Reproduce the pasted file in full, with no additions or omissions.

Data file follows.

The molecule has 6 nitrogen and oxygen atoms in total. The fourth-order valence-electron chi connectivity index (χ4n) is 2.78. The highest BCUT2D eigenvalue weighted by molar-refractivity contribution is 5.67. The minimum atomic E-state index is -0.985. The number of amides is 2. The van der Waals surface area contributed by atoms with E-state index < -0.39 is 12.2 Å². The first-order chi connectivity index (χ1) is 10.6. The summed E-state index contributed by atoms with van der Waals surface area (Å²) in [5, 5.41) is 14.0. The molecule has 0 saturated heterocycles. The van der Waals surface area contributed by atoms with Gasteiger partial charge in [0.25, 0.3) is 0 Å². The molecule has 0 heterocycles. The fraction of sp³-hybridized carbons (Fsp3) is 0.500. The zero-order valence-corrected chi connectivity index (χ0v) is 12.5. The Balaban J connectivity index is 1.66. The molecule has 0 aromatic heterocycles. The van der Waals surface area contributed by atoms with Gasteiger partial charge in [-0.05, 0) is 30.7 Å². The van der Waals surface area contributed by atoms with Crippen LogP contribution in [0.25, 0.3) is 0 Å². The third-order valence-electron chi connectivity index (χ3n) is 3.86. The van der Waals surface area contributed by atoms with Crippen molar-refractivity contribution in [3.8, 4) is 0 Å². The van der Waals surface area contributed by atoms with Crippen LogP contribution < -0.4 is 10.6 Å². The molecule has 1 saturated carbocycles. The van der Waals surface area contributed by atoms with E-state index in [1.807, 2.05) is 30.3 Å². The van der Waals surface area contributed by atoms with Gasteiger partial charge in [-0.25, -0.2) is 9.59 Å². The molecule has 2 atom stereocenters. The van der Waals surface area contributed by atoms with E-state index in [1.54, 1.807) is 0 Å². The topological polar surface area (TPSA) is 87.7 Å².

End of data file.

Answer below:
The molecule has 6 nitrogen and oxygen atoms in total. The fourth-order valence-electron chi connectivity index (χ4n) is 2.78. The highest BCUT2D eigenvalue weighted by molar-refractivity contribution is 5.67. The minimum atomic E-state index is -0.985. The number of amides is 2. The van der Waals surface area contributed by atoms with E-state index < -0.39 is 12.2 Å². The first-order chi connectivity index (χ1) is 10.6. The summed E-state index contributed by atoms with van der Waals surface area (Å²) in [5, 5.41) is 14.0. The molecule has 0 saturated heterocycles. The van der Waals surface area contributed by atoms with Gasteiger partial charge in [0.25, 0.3) is 0 Å². The molecule has 0 heterocycles. The fraction of sp³-hybridized carbons (Fsp3) is 0.500. The zero-order valence-corrected chi connectivity index (χ0v) is 12.5. The Balaban J connectivity index is 1.66. The molecule has 0 aromatic heterocycles. The van der Waals surface area contributed by atoms with Gasteiger partial charge in [-0.05, 0) is 30.7 Å². The van der Waals surface area contributed by atoms with Crippen LogP contribution in [0.25, 0.3) is 0 Å². The third-order valence-electron chi connectivity index (χ3n) is 3.86. The van der Waals surface area contributed by atoms with Crippen molar-refractivity contribution in [3.8, 4) is 0 Å². The van der Waals surface area contributed by atoms with Crippen LogP contribution < -0.4 is 10.6 Å². The molecule has 1 saturated carbocycles. The van der Waals surface area contributed by atoms with E-state index in [1.807, 2.05) is 30.3 Å². The van der Waals surface area contributed by atoms with Gasteiger partial charge in [-0.25, -0.2) is 9.59 Å². The molecule has 2 atom stereocenters. The van der Waals surface area contributed by atoms with E-state index in [1.54, 1.807) is 0 Å². The topological polar surface area (TPSA) is 87.7 Å².